Novels about missing children aren't, well, novel — but there's a special terror for anyone who has loved a baby when the missing child is an infant, unable to walk or climb or otherwise toddle into danger. Shari Lapena's The Couple Next Door examines the blind fear a couple in upstate New York experience when they return from a dinner party (yes, next door) and discover their beloved daughter is no longer in her crib.
LaPena sets the scene and gets the action quickly: Anne and Marco Conti have accepted an invitation from their neighbors Cynthia and Graham, leaving their 6-month-old, Cora, asleep. Anne clutches a baby monitor as if it's a lifeline. "She wonders what the other mothers in her moms' group would think if she ever told them. We left our six-month-old baby home alone and went to a party next door. She imagines all their jaws dropping in shock, the uncomfortable silence."
The author excels at re-creating the words and thoughts of a helicopter mom whose spouse and friends seem hellbent on keeping her from following her own better instincts. "Just one more," Marco says. "Poor you," Cynthia says. When Anne and Marco return home and find their door ajar, it's Marco's "Maybe you forgot [to lock it]; you've had a lot to drink" that particularly rankles.
Unfortunately, since the action is fast unfolding, a police officer is on the scene before we can really see Anne become unhinged or Marco become stealthy — and Detective Rasbach has so little affect and is so little described that his words and actions seem like a ventriloquist's dummy's. "You make it sound like this was planned," Anne says, and point taken. The entire plot must have been carefully outlined, which makes for an excellent foundation.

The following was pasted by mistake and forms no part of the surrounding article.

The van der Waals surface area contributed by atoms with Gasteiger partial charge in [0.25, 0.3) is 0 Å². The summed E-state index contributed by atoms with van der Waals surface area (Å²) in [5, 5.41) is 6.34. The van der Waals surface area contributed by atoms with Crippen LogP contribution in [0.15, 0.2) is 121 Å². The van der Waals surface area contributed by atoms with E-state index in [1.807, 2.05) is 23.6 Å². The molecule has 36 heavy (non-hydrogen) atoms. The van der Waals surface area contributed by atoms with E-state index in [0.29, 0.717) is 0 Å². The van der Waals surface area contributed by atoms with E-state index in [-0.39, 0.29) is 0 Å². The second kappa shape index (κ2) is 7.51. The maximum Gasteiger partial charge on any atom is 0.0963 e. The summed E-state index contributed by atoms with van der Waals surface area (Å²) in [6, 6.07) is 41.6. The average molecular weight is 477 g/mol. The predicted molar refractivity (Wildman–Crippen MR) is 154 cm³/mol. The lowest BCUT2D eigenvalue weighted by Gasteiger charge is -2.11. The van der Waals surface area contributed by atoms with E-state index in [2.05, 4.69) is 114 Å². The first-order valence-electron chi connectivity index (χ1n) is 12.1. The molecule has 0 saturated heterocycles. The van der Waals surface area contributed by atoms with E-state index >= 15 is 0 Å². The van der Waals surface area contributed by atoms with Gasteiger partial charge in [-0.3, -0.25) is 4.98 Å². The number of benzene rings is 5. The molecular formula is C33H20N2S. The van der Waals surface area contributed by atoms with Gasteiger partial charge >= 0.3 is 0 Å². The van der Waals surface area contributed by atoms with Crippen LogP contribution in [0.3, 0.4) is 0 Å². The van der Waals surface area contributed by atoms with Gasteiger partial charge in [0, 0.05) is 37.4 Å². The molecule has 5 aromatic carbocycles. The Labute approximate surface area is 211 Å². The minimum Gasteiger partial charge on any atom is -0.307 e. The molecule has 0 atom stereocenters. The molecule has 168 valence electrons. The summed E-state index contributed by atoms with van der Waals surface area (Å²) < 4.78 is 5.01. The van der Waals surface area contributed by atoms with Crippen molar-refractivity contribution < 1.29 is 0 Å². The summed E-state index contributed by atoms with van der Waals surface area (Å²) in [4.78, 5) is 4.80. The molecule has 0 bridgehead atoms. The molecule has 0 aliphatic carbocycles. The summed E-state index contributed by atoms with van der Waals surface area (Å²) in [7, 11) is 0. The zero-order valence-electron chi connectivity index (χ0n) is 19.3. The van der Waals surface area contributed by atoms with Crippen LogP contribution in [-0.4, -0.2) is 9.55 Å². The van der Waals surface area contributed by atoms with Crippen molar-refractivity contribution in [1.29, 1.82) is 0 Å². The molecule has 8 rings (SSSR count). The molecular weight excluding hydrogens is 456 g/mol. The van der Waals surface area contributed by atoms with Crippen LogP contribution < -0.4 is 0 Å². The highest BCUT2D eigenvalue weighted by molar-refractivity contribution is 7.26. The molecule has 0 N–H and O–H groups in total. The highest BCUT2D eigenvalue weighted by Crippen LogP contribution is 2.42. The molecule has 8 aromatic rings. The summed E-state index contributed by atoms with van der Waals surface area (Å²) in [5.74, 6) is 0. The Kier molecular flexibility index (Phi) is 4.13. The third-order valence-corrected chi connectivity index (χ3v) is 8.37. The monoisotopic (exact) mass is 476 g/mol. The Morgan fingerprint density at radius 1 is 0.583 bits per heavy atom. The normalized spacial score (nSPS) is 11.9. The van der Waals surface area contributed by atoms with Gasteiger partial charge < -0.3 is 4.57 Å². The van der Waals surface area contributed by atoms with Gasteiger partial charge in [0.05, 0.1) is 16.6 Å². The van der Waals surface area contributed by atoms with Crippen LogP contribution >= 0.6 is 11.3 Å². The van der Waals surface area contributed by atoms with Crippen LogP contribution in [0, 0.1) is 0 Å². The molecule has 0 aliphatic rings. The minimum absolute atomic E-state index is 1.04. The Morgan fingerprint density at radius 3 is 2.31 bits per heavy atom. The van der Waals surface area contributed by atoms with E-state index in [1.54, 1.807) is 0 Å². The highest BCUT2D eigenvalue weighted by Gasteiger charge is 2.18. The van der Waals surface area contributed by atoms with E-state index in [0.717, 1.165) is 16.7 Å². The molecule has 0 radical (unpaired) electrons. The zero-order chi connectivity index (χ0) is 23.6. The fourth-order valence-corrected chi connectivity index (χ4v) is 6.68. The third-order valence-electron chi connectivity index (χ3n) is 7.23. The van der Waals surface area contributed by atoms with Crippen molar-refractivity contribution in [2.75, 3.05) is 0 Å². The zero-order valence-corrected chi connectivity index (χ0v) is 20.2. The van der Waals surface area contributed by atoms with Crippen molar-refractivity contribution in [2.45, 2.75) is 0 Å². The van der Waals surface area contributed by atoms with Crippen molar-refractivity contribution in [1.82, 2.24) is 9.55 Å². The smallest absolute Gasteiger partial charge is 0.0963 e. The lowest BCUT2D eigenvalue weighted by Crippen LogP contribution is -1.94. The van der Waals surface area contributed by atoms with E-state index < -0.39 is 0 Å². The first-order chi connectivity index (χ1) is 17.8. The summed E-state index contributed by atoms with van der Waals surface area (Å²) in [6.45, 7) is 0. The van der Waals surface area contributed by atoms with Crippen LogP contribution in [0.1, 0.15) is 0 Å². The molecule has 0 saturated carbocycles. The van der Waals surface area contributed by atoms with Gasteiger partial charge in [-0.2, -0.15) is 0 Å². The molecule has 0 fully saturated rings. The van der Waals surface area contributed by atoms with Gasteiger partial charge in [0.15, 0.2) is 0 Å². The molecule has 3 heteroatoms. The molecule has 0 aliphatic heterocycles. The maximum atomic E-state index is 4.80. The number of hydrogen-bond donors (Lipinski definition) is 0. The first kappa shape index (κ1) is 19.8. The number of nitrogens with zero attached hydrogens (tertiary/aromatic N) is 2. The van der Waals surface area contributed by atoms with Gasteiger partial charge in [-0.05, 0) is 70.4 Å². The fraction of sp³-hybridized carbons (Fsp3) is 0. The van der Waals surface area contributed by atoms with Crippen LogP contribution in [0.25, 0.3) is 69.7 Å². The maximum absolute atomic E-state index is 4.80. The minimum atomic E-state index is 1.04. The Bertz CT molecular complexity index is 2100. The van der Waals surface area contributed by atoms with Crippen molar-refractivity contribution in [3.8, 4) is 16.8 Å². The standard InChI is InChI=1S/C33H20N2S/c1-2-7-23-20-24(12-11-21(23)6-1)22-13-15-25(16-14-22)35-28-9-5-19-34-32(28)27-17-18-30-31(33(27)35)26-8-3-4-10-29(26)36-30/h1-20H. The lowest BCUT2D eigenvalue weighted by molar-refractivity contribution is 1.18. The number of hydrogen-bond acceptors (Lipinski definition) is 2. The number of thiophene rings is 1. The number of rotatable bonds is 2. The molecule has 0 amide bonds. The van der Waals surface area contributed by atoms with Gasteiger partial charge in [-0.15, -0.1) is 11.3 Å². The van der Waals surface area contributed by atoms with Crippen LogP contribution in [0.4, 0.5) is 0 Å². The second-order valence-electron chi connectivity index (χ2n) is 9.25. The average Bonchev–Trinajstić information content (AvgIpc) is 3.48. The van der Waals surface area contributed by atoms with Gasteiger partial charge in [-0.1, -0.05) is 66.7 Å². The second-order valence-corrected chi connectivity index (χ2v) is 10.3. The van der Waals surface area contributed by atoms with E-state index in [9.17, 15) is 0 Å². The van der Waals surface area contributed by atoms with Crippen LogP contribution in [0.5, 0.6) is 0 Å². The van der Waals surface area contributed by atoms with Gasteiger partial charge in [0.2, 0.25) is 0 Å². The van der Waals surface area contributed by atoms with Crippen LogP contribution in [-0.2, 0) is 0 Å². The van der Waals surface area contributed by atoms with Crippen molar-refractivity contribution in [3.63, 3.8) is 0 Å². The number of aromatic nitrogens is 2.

However, each step in Rasbach's investigation is transparent, and worse: Dull. Aside from an occasional reference to his "summerweight suit" and steps that are hurried or slow, we learn almost nothing about the detective. If it were a deliberate choice to keep Rasbach opaque, it would have been more effective to have him less visible, too.
When Rasbach recedes, one of the book's strengths comes to the fore, which is the exquisitely torturous tension the Contis feel as they wait for news of Cora. No matter what secrets they have from the police, their family and friends, and even each other, it's clear that Anne and Marco both love their little girl.
What's that, you said? Parents who love their little girls wouldn't leave her alone in the house while they spend time swilling wine with "the couple next door"? It may not be front-page news, but LaPena does make you understand exactly how and why parents might make that decision: They want to relax and feel like grown-ups again. Anne has experienced postpartum depression and is exhausted from breast-feeding. And so forth.
That works. Alas, as Rasbach relentlessly unearths the secrets beneath the suburban gloss, things get a little too pat. Of course Anne's chilly, difficult parents are millionaires who can easily rustle up a ransom. Of course Cynthia is a sultry flirt, and Marco a very bad boy.
If The Couple Next Door had ended on an examination of how a small bad decision can upend lives, that would have been enough. Or if an evil scheme had been exposed, that would have been fine. What really ruins this novel of suspense is an over-the-top finale that comes out of absolutely nowhere. No spoilers, but the last three pages simply do not make sense in context.
The Couple Next Door could have been a look at postpartum depression and how it breaks a marriage; instead, it attempts to be a procedural. Trouble is, good procedural mysteries involve well-developed characters and a good deal of atmospheric detail to keep readers engaged with and tied to the action. Without those things, this book feels slim.
Bethanne Patrick is a freelance writer and critic who tweets @TheBookMaven.